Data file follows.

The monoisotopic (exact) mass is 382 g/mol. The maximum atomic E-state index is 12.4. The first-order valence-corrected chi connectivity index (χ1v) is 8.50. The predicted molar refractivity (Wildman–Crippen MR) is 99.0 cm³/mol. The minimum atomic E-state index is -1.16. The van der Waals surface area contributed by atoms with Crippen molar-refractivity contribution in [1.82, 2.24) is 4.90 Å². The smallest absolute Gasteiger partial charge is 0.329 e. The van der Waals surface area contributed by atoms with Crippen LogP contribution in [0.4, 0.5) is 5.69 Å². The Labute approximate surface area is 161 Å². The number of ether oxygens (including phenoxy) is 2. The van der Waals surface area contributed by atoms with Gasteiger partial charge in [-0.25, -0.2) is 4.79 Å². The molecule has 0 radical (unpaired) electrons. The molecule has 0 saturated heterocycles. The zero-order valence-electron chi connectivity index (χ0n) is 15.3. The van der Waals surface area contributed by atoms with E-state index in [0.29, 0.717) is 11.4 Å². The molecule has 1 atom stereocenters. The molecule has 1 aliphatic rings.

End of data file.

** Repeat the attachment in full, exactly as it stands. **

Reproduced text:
The monoisotopic (exact) mass is 382 g/mol. The maximum atomic E-state index is 12.4. The first-order valence-corrected chi connectivity index (χ1v) is 8.50. The predicted molar refractivity (Wildman–Crippen MR) is 99.0 cm³/mol. The minimum atomic E-state index is -1.16. The van der Waals surface area contributed by atoms with Crippen molar-refractivity contribution in [1.82, 2.24) is 4.90 Å². The smallest absolute Gasteiger partial charge is 0.329 e. The van der Waals surface area contributed by atoms with Crippen LogP contribution in [0.4, 0.5) is 5.69 Å². The Labute approximate surface area is 161 Å². The number of ether oxygens (including phenoxy) is 2. The van der Waals surface area contributed by atoms with Gasteiger partial charge in [-0.25, -0.2) is 4.79 Å². The molecule has 0 radical (unpaired) electrons. The molecule has 0 saturated heterocycles. The zero-order valence-electron chi connectivity index (χ0n) is 15.3. The van der Waals surface area contributed by atoms with E-state index in [0.29, 0.717) is 11.4 Å². The molecule has 1 atom stereocenters. The molecule has 1 aliphatic rings.